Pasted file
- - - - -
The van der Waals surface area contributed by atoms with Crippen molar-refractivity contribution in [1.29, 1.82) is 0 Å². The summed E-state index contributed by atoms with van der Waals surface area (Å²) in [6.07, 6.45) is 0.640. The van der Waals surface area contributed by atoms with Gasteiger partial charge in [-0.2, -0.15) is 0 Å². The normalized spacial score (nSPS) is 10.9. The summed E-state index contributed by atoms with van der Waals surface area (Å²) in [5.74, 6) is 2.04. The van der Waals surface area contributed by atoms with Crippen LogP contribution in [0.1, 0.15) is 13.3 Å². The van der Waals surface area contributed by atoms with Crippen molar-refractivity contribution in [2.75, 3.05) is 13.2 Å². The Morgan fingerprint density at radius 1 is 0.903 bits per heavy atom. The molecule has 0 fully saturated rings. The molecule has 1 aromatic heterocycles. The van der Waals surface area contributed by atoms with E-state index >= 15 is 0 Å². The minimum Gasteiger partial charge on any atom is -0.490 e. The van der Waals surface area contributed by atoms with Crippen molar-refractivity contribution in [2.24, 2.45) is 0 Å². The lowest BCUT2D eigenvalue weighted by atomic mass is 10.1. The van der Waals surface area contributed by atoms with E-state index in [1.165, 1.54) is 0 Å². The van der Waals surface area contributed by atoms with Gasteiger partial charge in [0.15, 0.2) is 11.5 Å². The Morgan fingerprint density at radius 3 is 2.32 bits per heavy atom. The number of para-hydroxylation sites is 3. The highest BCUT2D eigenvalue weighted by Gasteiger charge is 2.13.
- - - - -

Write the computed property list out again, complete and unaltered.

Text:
The van der Waals surface area contributed by atoms with Crippen molar-refractivity contribution in [1.29, 1.82) is 0 Å². The summed E-state index contributed by atoms with van der Waals surface area (Å²) in [6.07, 6.45) is 0.640. The van der Waals surface area contributed by atoms with Gasteiger partial charge in [-0.2, -0.15) is 0 Å². The normalized spacial score (nSPS) is 10.9. The summed E-state index contributed by atoms with van der Waals surface area (Å²) in [5.74, 6) is 2.04. The van der Waals surface area contributed by atoms with Crippen LogP contribution in [0.1, 0.15) is 13.3 Å². The van der Waals surface area contributed by atoms with Crippen molar-refractivity contribution in [2.75, 3.05) is 13.2 Å². The Morgan fingerprint density at radius 1 is 0.903 bits per heavy atom. The molecule has 0 fully saturated rings. The molecule has 1 aromatic heterocycles. The van der Waals surface area contributed by atoms with E-state index >= 15 is 0 Å². The minimum Gasteiger partial charge on any atom is -0.490 e. The van der Waals surface area contributed by atoms with Crippen molar-refractivity contribution in [2.24, 2.45) is 0 Å². The lowest BCUT2D eigenvalue weighted by atomic mass is 10.1. The van der Waals surface area contributed by atoms with E-state index in [1.165, 1.54) is 0 Å². The van der Waals surface area contributed by atoms with Gasteiger partial charge in [0.15, 0.2) is 11.5 Å². The Morgan fingerprint density at radius 3 is 2.32 bits per heavy atom. The number of para-hydroxylation sites is 3. The highest BCUT2D eigenvalue weighted by Gasteiger charge is 2.13.